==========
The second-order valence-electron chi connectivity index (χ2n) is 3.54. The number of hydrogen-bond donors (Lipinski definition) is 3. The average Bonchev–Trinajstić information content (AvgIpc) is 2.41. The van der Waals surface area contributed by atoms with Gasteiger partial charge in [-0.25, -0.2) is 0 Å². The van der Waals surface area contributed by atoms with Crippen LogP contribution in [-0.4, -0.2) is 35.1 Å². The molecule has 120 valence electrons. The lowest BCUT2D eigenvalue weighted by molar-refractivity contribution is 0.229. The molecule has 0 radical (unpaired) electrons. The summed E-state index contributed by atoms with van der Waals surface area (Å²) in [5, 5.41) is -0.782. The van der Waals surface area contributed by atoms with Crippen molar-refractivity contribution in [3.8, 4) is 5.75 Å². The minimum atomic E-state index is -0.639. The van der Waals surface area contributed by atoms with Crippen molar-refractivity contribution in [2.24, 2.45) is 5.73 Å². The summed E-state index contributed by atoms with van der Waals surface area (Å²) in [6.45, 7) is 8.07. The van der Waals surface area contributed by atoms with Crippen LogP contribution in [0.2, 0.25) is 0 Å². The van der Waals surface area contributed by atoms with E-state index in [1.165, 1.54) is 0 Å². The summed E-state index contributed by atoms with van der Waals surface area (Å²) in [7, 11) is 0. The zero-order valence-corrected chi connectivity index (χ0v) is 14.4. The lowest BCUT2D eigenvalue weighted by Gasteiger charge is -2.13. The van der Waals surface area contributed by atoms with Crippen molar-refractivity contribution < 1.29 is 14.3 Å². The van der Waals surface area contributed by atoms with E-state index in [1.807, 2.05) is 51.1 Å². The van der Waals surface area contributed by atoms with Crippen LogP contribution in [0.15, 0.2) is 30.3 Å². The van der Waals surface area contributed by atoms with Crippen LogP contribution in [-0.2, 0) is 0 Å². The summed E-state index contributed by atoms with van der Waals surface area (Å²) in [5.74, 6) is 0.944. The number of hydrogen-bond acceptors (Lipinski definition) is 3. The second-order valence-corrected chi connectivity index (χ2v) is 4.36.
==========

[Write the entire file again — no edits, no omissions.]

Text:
The second-order valence-electron chi connectivity index (χ2n) is 3.54. The number of hydrogen-bond donors (Lipinski definition) is 3. The average Bonchev–Trinajstić information content (AvgIpc) is 2.41. The van der Waals surface area contributed by atoms with Gasteiger partial charge in [-0.25, -0.2) is 0 Å². The van der Waals surface area contributed by atoms with Crippen LogP contribution in [-0.4, -0.2) is 35.1 Å². The molecule has 120 valence electrons. The lowest BCUT2D eigenvalue weighted by molar-refractivity contribution is 0.229. The molecule has 0 radical (unpaired) electrons. The summed E-state index contributed by atoms with van der Waals surface area (Å²) in [5, 5.41) is -0.782. The van der Waals surface area contributed by atoms with Crippen molar-refractivity contribution in [3.8, 4) is 5.75 Å². The minimum atomic E-state index is -0.639. The van der Waals surface area contributed by atoms with Crippen molar-refractivity contribution in [2.24, 2.45) is 5.73 Å². The summed E-state index contributed by atoms with van der Waals surface area (Å²) in [6.45, 7) is 8.07. The van der Waals surface area contributed by atoms with Crippen LogP contribution in [0.2, 0.25) is 0 Å². The van der Waals surface area contributed by atoms with E-state index in [1.165, 1.54) is 0 Å². The summed E-state index contributed by atoms with van der Waals surface area (Å²) in [7, 11) is 0. The zero-order valence-corrected chi connectivity index (χ0v) is 14.4. The lowest BCUT2D eigenvalue weighted by Gasteiger charge is -2.13. The van der Waals surface area contributed by atoms with Crippen molar-refractivity contribution < 1.29 is 14.3 Å². The van der Waals surface area contributed by atoms with E-state index in [1.807, 2.05) is 51.1 Å². The van der Waals surface area contributed by atoms with Crippen LogP contribution in [0.15, 0.2) is 30.3 Å². The van der Waals surface area contributed by atoms with Crippen LogP contribution in [-0.2, 0) is 0 Å². The summed E-state index contributed by atoms with van der Waals surface area (Å²) in [5.74, 6) is 0.944. The number of hydrogen-bond acceptors (Lipinski definition) is 3. The second-order valence-corrected chi connectivity index (χ2v) is 4.36.